- Rare earth deals are becoming a serious talk between America and Australia, with Trump expected to release a deal after dinner with Scott Morrison this weekend
- The last time an Australian PM was invited to a state dinner at the White House was John Howard in 2006, and Bob Hawke in 1989 before that
- This is the biggest news yet in the rare earths sector, after America’s Pentagon made official statements with interest in our resource situation earlier this year
- America is backed against the wall for its income of rare earths after picking trade war fights with China — a country which processes roughly 80 per cent of the world’s rare earths
American President Donald Trump is set to release a plan tomorrow detailing a rare earths deal with Australia.
This news comes out of a couples dinner date — Prime Minister Scott Morrison heading to the White House this weekend with wife Jenny, probably to discuss a little business as well.
The last time an Australian PM was invited to a state dinner at the White House was John Howard in 2006, and Bob Hawke in 1989 before that.
This is the biggest advancement yet in American-Australian relations concerning a trade on rare earths and securing a supply to the American economy.
Late last month, the Pentagon made its first official statement in having an interest in Australian rare earths, making today’s news a fast advancement in plans.
America is well known for its defence spending, hedging $716 billion on national security in the 2019 financial year. Rare earths are integral to building fighter jets and powering military bases.
Historically, America has relied on China for its income of rare earths, as the Asian country is estimated to account for 80 per cent of the world’s processing capacity of the minerals.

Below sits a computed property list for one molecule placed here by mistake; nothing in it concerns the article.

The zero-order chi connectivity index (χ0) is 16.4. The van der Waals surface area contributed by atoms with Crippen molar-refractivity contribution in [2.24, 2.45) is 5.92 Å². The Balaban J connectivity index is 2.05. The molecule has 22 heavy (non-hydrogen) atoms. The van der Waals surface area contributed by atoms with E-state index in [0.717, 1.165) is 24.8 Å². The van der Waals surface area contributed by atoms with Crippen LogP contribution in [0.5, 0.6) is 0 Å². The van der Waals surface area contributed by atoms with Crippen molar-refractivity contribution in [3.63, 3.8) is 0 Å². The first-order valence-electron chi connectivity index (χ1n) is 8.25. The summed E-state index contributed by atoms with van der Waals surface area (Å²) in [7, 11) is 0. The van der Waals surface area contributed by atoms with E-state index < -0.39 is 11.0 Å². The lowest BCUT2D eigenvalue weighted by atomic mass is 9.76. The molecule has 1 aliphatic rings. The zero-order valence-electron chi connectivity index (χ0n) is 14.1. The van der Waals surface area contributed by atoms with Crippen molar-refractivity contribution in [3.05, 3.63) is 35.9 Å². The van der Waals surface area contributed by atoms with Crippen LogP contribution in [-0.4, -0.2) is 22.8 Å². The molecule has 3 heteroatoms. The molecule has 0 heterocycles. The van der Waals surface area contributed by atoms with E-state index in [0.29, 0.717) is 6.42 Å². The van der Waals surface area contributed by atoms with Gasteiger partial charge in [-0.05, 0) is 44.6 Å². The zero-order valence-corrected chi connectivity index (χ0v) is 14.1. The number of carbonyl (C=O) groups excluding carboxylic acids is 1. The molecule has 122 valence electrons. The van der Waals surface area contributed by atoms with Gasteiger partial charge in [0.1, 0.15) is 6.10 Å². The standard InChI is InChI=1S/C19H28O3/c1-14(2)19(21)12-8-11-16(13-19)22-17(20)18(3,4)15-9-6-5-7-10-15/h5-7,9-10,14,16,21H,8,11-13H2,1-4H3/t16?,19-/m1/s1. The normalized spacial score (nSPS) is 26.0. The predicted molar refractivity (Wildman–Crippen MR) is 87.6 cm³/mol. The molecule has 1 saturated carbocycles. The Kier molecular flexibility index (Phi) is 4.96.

This was all fine until America started burning bridges with China earlier this year in a trade war that has bubbled to a boil in a matter of months.
CNBC estimates the trade war tariffs between China and America are amounting up to hundreds of billions in U.S. dollars.
What are rare earths?
Rare earths are a line up of 17 minerals that are used in the construction of fighter jets, tanks, high-tech consumer electronics, renewable energy needs, and more.
Rare earths have a bright future down under, with an abundance of the minerals lying beneath our feet. Rare earths poster-company Lynas even stated this year it plans to be a global producer of the mineral line up by 2025.
However, much like America, we rely on China and Malaysia because we actually ship the bulk of our minerals there to be processed.
This begs the question: what is America planning with our rare earths situation?
America could be our chance to build the infrastructure for our own processing of rare earths.
What’s going on in the Indo-Pacific?
The time for defence assurance has never been more important as well.
Security analysts are touting the Indo-Pacific region as the most heated in international relations.
“We can no longer simply assume that America will be there for us, we can no longer assume that America will keep China under control, and no longer assume that America will defend us if something goes wrong,” Defence Analyst Hugh White said earlier this year.
“We are seeing right now in Asia, the biggest shift in Asia’s strategic affairs, because of the extraordinary rise from China,” he said.
If tensions were to escalate in the Indo-Pacific, experts think Australia would have to stand on its own two feet before running to America for help.
The pressure is on for America to front its power as well, after Trump spoke hastily on putting the foot down with claims Iran carried out drone strikes in Saudi Arabia earlier this week.
The attacks made on Saudi Arabian oil infrastructure damaged over half of the country’s supply of the important resource – a big deal considering the country outputs roughly 10 per cent of oil supplies worldwide.
Time will tell if Australia will side with China economically or with America for defence and security assurance. For now, we wait for Scott Morrison and Trump to finish their coffee and cake after dinner this weekend.